MindGames v. Western Publishing Co.

Decision Date22 June 2000
Docket NumberNo. 98-1879,98-1879
Citation218 F.3d 652
Parties(7th Cir. 2000) MindGames, Inc., Plaintiff-Appellant, v. Western Publishing Company, Inc., Defendant-Appellee
CourtU.S. Court of Appeals — Seventh Circuit

Appeal from the United States District Court for the Eastern District of Wisconsin. Nos. 94-C-552, 94-C-998--Lynn S. Adelman, Judge.

Before Posner, Chief Judge, and Fairchild and Diane P. Wood, Circuit Judges.

Posner, Chief Judge.

This is a diversity suit for breach of contract, governed by Arkansas law because of a choice of law provision in the contract. The plaintiff, MindGames, was formed in March of 1988 by Larry Blackwell to manufacture and sell an adult board game, "Clever Endeavor," that he had invented. The first games were shipped in the fall of 1989 and by the end of the year, 75 days later, 30,000 had been sold. In March of 1990, MindGames licensed the game to the defendant, Western, a major marketer of games. Western had marketed the very successful adult board games "Trivial Pursuit" and "Pictionary" and thought "Clever Endeavor" might be as successful. The license contract, on which this suit is premised, required Western to pay MindGames a 15 percent royalty on all games sold. The contract was by its terms to remain in effect until the end of January of 1993, or for another year if before then Western paid MindGames at least $1.5 million in the form of royalties due under the contract or otherwise, and for subsequent years as well if Western paid an annual renewal fee of $300,000.

During the first year of the contract, Western sold 165,000 copies of "Clever Endeavor" and paid MindGames $600,000 in royalties. After that, sales fell precipitously (though we're not told by how much) but the parties continued under the contract through January 31, 1994, though Western did not pay the $900,000 ($1.5 million minus $600,000) that the contract would have required it to pay in order to be entitled to extend the contract for a year after its expiration. In February of 1994 the parties finally parted. Later that year MindGames brought this suit, which seeks $900,000, plus lost royalties of some $40 million that MindGames claims it would have earned had not Western failed to carry out the promotional obligations that the contract imposed on it, plus $300,000 on the theory that Western renewed the contract for a third year, beginning in February of 1994; Western sold off its remaining inventory of "Clever Endeavor" in that year.

The district court granted summary judgment for Western, holding that the contract did not entitle MindGames to a renewal fee and that Arkansas's "new business" rule barred any recovery of lost profits. 944 F. Supp. 754 (E.D. Wis. 1996); 995 F. Supp. 949 (E.D Wis. 1998). Although the victim of a breach of contract is entitled to nominal damages, Mason v. Russenberger, 542 S.W.2d 745 (Ark. 1976); Movitz v. First Nat. Bank of Chicago, 148 F.3d 760, 765 (7th Cir. 1998); E. Allan Farnsworth, Contracts sec. 12.8, p. 784 (3d ed. 1999), MindGames does not seek them; and so if it is not entitled to either type of substantial damages that it seeks, judgment was correctly entered for Western. By not seeking nominal damages, incidentally, MindGames may have lost a chance to obtain significant attorneys' fees, to which Arkansas law entitles a prevailing party in a breach of contract case. See Dawson v. Temps Plus, Inc., 987 S.W.2d 722, 729 (Ark. 1999).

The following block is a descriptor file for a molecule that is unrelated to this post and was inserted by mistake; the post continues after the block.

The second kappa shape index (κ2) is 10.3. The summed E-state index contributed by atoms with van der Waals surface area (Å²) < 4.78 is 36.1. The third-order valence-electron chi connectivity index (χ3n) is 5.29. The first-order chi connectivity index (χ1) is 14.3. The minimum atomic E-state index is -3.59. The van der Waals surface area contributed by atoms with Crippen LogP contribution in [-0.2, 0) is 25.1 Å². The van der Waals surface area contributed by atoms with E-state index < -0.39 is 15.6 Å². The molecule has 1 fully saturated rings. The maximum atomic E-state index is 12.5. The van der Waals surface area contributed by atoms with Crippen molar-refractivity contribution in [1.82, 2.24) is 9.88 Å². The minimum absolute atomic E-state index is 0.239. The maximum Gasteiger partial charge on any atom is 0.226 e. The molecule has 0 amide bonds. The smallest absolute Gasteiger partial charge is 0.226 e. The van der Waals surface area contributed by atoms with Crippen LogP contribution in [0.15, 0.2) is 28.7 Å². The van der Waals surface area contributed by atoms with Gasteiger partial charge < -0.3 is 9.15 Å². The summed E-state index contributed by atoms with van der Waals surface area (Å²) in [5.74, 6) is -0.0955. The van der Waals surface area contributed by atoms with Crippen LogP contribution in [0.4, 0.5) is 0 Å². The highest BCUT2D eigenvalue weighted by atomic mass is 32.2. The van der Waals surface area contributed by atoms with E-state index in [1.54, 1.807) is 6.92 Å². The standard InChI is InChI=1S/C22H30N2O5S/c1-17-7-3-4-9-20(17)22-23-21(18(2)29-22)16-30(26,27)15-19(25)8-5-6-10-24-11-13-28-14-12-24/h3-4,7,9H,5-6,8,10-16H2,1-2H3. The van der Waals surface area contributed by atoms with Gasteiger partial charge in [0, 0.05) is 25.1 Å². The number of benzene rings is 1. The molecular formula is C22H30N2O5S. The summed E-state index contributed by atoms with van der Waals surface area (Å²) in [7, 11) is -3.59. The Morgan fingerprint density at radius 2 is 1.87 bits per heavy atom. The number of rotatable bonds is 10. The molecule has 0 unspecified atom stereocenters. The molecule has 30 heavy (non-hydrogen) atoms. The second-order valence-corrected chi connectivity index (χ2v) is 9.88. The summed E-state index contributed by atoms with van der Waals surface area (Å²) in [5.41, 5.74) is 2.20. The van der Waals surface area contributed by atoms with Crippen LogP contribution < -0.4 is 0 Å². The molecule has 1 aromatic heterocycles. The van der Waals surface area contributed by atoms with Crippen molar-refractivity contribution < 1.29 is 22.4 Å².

The rejection of MindGames' claim to the renewal fee for the second year (and a fortiori the third) was clearly correct. The contract conditioned Western's right to renew the contract for a second year on its paying a renewal fee of $1.5 million (minus royalties already paid); it was silent on the terms of a renewal adopted by a new agreement of the parties rather than by the exercise of an option granted by the original contract. If MindGames hadn't wanted to renew the contract and Western had insisted, then Western would have had to pay the fee. But if Western did not invoke a contractual right to renew, if instead the parties entered into a new agreement to renew the contract, then MindGames had no right to the renewal fee fixed in the contract; that right was conditional on Western's exercising its contractual right to renew. A conditional right in a contract does not become an enforceable right until the condition occurs, Restatement (Second) of Contracts sec. 225(1) (1981), unless noncompliance with the condition is excused by agreement, Uebe v. Bowman, 420 S.W.2d 889 (Ark. 1967); Normand v. Orkin Exterminating Co., 193 F.3d 908, 912 (7th Cir. 1999), or by operation of law, Farnsworth, supra sec. 8.3, p. 526, as where the other party to the contract wrongfully prevents the condition from occurring, id., sec. 8.6, pp. 544-45; Restatement, supra, sec. 225, comment b, which is not alleged, for Western had no duty to exercise its right of renewal. The condition that would have entitled MindGames to demand a renewal fee thus did not occur here; Western did not invoke its contractual right to extend the contract; after January 31, 1993, the parties were operating under a new contract.